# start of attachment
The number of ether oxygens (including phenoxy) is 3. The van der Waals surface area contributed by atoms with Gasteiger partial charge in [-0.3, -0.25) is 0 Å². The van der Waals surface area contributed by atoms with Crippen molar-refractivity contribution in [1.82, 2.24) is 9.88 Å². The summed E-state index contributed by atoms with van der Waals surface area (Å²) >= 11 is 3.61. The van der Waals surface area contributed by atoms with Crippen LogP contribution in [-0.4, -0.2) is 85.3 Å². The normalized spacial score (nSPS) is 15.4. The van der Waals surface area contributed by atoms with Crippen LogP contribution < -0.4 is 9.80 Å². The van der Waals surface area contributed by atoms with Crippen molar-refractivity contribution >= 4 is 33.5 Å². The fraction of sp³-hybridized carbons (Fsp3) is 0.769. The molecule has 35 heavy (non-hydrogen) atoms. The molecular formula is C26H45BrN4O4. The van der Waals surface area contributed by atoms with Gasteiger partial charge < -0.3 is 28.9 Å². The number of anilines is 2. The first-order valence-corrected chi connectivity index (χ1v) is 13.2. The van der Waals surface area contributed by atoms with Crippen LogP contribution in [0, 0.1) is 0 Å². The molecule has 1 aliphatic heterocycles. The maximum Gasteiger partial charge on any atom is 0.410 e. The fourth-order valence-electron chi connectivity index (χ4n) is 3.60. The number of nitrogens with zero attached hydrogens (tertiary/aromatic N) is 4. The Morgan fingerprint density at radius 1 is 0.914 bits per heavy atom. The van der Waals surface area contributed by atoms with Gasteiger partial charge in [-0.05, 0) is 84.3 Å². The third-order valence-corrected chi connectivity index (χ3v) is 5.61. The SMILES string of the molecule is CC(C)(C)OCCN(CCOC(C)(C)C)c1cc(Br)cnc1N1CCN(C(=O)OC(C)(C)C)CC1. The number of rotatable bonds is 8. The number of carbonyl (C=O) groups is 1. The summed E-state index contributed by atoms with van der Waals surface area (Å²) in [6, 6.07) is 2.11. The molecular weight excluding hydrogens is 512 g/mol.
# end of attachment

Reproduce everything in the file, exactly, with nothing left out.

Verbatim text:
The number of ether oxygens (including phenoxy) is 3. The van der Waals surface area contributed by atoms with Gasteiger partial charge in [-0.3, -0.25) is 0 Å². The van der Waals surface area contributed by atoms with Crippen molar-refractivity contribution in [1.82, 2.24) is 9.88 Å². The summed E-state index contributed by atoms with van der Waals surface area (Å²) >= 11 is 3.61. The van der Waals surface area contributed by atoms with Crippen LogP contribution in [-0.4, -0.2) is 85.3 Å². The normalized spacial score (nSPS) is 15.4. The van der Waals surface area contributed by atoms with Crippen LogP contribution < -0.4 is 9.80 Å². The van der Waals surface area contributed by atoms with Crippen molar-refractivity contribution >= 4 is 33.5 Å². The fraction of sp³-hybridized carbons (Fsp3) is 0.769. The molecule has 35 heavy (non-hydrogen) atoms. The molecular formula is C26H45BrN4O4. The van der Waals surface area contributed by atoms with Gasteiger partial charge < -0.3 is 28.9 Å². The number of anilines is 2. The first-order valence-corrected chi connectivity index (χ1v) is 13.2. The van der Waals surface area contributed by atoms with Crippen LogP contribution in [0, 0.1) is 0 Å². The molecule has 1 aliphatic heterocycles. The maximum Gasteiger partial charge on any atom is 0.410 e. The fourth-order valence-electron chi connectivity index (χ4n) is 3.60. The number of nitrogens with zero attached hydrogens (tertiary/aromatic N) is 4. The Morgan fingerprint density at radius 1 is 0.914 bits per heavy atom. The van der Waals surface area contributed by atoms with Gasteiger partial charge in [-0.05, 0) is 84.3 Å². The third-order valence-corrected chi connectivity index (χ3v) is 5.61. The SMILES string of the molecule is CC(C)(C)OCCN(CCOC(C)(C)C)c1cc(Br)cnc1N1CCN(C(=O)OC(C)(C)C)CC1. The number of rotatable bonds is 8. The number of carbonyl (C=O) groups is 1. The summed E-state index contributed by atoms with van der Waals surface area (Å²) in [6, 6.07) is 2.11. The molecular weight excluding hydrogens is 512 g/mol.